Conservation Corner

Pauline Lee

Did you know that nearly three billion people in the world still rely on wood, animal dung, crop waste, charcoal, or fossil fuels for cooking and boiling water? Yes, these are the women and girls in third world countries, the world’s poorest households where fuel is about 40 percent of these households’ budget. Unfortunately, these women and children also suffer disproportionately from the health effects of breathing the pollutants produced by these cooking fires. The World Health Organization estimates that up to seven million premature deaths annually result from respiratory diseases caused by breathing air polluted with carbon and black soot produced by the burning of biomass and other fuels that produce emissions.

The combined economic and health problems, however, can be greatly reduced by applying solar energy technologies. Using free solar energy for cooking food and making water safe to drink saves money spent on fuels and the time needed to gather fuel. Moreover, women will have time to use their energy to contribute in other economically useful ways to their families. Using solar cooking will eliminate not only pollution but also reduce cutting down trees, which results in soil erosion and decreases in crop production.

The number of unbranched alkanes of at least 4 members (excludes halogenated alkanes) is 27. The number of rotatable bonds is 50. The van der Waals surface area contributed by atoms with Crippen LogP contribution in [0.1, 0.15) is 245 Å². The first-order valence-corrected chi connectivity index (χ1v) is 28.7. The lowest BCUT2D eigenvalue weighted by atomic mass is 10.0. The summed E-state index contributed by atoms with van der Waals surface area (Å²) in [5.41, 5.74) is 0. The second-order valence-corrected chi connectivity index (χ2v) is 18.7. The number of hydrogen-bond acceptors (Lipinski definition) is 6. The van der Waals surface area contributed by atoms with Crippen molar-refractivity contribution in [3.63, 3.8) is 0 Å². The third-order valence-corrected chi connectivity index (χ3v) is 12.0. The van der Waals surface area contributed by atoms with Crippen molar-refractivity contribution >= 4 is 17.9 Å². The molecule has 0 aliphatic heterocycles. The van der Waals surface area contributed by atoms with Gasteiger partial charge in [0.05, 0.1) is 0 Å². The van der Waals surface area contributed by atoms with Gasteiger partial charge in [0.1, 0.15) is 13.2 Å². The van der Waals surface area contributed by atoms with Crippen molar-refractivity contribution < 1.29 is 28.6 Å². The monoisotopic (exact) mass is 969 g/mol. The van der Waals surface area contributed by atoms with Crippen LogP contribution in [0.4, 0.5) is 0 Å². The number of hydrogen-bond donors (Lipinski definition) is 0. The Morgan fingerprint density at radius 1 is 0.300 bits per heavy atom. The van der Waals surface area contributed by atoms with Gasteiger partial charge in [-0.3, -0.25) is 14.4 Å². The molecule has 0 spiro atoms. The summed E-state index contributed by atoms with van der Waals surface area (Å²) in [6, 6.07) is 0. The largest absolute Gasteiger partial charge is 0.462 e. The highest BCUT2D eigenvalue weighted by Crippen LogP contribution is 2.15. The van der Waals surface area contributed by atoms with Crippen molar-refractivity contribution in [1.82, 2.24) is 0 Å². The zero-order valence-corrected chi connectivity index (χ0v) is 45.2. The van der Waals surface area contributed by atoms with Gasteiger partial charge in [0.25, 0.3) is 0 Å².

Solar Cookers International (SCI;, founded in 1987, has produced and distributed a manual describing the construction and use of solar box style cookers. In the 1990s it supported the development of COOKIT, a mass-producible foldable solar cooker, made of a foil-lined cardboard reflector with a dark pot inside a plastic bag. The aluminum foil deflects sunlight to the dark pot. The plastic bag conserves the heat generated from the sunlight. This arrangement can cook one or two pots of food at the same time. By taking advantage of midday sunshine, evening meals can be cooked slowly and not burnt. Since 1996 SCI has networked throughout the world to introduce solar cooking. To date three million solar cookers have impacted over 11 million people’s lives.

Besides the economic and environmental benefits of solar cookers, the lower temperature in solar cooking preserves more of the natural nutrients in the food. I bought COOKIT 10 years ago and have used it whenever I make sundried cherry tomatoes and blueberries, spread out on the grilling pan. I have also roasted my uncooked nuts in COOKIT. I find using COOKIT to cook rice and to bake Scottish shortbread gives me the freedom to walk away during the cooking process without having water boiling over or burning the food due to over cooking or overheating. In North America people have made bread, cakes and full meals with solar cookers too. With better solar cookers which can speed up cooking, more people will likely take advantage of solar cooking. A more detailed discussion of solar cooking will be presented next month.